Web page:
A friend of mine, that you may or may not know, died. Everyone called him Scrappy because he would fight at the slightest provocation. Like so many others he died due to a combination of DOC neglect and self-medication. I have worked with this man for seven years to manage his temper and adjust his attitude. He had made great strides forward and was actually looking to reunite with his daughter. He only had a few more months until his release. To add insult to injury, the on-duty-lieutenant had his body pulled from the cell, and left him laying on the run, in the rain, for three-and-a-half hours.
Slope asked me to tell you that he “misses your Limey ass” and he hopes that your “skip across the pond was peaceful.”
Today has been rather eventful. I started this letter around 0930 hours and it’s now 1900 hours. It wouldn’t normally take this long to write a letter but we’ve had a bit of excitement today. Earlier one of the sergeants snatched a cap off one of the guys. This led to a pushing match and eventually the use of gas. The next thing you know windows are being blocked and the cops are suited up in their ninja-turtle costumes. It has all fizzled out now but for a minute things were tense. It was a typical DOC kneejerk overreaction but that doesn’t change the fact that we were teetering on the brink. Part of the problem came from the guys shouting insults and threats, for some reason this didn’t seem to help the overall problem.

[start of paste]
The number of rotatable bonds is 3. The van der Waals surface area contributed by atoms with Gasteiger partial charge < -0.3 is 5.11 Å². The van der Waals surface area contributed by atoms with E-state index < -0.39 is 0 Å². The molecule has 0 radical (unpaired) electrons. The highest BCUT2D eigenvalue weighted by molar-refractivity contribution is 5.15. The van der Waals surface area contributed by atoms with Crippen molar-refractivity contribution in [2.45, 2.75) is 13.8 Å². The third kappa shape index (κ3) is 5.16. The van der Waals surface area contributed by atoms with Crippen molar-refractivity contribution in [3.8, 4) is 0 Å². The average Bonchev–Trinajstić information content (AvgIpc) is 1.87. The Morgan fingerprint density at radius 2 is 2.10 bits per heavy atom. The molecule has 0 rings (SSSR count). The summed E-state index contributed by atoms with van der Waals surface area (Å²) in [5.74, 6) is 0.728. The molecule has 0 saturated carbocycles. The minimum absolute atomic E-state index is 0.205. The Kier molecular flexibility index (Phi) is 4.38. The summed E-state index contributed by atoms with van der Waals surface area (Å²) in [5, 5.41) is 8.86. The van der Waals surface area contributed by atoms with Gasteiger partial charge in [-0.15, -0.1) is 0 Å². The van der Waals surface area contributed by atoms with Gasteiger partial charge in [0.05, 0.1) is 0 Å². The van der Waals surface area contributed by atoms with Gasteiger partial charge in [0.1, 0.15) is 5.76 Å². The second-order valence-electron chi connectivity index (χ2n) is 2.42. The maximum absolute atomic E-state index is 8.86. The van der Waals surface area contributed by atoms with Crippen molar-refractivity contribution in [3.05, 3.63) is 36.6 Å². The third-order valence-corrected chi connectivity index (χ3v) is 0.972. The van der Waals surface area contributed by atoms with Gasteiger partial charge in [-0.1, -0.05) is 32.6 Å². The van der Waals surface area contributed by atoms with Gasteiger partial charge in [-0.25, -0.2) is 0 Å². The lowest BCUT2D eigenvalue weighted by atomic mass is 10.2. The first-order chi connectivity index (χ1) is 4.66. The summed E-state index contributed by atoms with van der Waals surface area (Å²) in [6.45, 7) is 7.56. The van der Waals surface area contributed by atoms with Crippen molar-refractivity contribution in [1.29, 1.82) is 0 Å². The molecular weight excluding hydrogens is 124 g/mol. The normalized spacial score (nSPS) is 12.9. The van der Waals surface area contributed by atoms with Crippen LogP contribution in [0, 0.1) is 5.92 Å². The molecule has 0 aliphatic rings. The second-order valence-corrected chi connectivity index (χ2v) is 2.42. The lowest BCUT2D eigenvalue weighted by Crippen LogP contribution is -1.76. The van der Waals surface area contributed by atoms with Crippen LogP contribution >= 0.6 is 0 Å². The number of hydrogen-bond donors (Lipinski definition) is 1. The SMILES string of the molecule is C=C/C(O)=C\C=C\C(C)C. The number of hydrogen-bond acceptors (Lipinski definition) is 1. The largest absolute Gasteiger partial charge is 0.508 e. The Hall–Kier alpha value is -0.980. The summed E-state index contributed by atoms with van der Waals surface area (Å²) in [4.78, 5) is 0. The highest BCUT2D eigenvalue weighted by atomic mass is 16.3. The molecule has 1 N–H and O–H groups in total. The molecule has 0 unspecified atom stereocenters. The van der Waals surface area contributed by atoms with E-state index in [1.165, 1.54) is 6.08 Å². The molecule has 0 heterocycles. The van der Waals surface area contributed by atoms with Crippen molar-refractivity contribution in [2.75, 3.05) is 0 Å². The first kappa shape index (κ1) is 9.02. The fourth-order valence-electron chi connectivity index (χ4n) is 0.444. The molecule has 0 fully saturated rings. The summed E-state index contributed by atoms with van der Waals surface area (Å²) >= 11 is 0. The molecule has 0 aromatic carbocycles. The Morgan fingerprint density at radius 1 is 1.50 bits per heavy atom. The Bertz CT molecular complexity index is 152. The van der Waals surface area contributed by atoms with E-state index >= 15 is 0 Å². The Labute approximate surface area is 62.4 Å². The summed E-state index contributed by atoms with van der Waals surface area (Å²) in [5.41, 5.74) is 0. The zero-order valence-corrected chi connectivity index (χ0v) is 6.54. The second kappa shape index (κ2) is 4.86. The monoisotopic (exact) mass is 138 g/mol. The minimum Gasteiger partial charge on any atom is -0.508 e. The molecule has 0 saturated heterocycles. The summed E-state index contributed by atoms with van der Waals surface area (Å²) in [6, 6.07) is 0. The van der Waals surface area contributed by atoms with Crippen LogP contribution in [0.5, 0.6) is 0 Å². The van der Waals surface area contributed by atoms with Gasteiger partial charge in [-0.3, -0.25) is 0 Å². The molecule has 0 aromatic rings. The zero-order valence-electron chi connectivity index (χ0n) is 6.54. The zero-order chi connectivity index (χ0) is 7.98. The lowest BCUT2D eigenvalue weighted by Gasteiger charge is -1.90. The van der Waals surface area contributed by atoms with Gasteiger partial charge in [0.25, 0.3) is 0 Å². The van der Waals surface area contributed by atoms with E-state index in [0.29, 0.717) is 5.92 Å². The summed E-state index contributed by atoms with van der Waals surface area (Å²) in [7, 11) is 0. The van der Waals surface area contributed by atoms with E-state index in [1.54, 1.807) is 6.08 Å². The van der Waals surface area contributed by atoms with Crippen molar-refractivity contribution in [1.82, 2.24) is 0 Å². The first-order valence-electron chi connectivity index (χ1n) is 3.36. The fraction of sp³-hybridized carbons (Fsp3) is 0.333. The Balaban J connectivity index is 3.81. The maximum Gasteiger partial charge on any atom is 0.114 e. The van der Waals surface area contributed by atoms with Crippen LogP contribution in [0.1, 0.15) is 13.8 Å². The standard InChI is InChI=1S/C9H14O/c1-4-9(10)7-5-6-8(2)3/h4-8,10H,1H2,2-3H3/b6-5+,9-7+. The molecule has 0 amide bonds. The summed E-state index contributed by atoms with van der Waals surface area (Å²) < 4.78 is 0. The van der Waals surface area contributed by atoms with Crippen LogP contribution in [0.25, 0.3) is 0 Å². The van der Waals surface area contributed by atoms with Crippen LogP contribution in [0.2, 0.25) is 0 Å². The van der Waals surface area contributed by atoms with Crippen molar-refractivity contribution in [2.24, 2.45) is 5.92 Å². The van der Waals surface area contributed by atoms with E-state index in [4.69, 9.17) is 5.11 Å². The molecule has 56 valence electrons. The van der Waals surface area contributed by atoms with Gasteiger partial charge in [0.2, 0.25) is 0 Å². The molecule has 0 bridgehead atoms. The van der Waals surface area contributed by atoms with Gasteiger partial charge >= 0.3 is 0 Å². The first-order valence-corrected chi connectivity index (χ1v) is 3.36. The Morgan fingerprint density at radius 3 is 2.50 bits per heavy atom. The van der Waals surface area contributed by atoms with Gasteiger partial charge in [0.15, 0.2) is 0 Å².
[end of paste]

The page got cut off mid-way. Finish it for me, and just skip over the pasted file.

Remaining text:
Xena finally became so fed up with everything that he pulled the plug and went back to Buckeye prison.
As you requested, I’ve been trying to find out the status of Slingblade’s release. It was more difficult to get information than than you would think. First I spoke to Slope, and he said that Slingblade had been denied again for the same reason – no release address. Slope then mentioned to Slingblade that I had been asking, which prompted the big man himself to confront me. I explained to him that you wanted to help get him out. This in turn led to a running three-day diatribe from Slingblade. He actually sat down with me at lunch yesterday and talked the whole time. Afterwards several of the guys came by and commented that it was the longest conversation anyone had ever seen Slingblade participate in. The conversation was disjointed but interesting. He talked about you, the Queen Mary II and the Queen. I believe there is a common thread running through this and it’s not that you are all queens. He talked about working on the Queen Mary and where it’s currently anchored. He said that he wrote a letter to Queen Elizabeth but hasn’t gotten a response. He talked about your release and asked if you were back in England. Just as quickly as the conversation began it ended. Slingblade picked up his tray and stomped off toward the disposal chute. After I wiped the spray of detritus off my clothing, I decided I wasn’t hungry after all. It’s amazing how quickly one can change one’s mind when dining with the likes of Slingblade. The long and short of it is that he hasn’t been released, doesn’t look like he’s going to be released anytime soon, and quite frankly, I don’t think he cares one way or the other.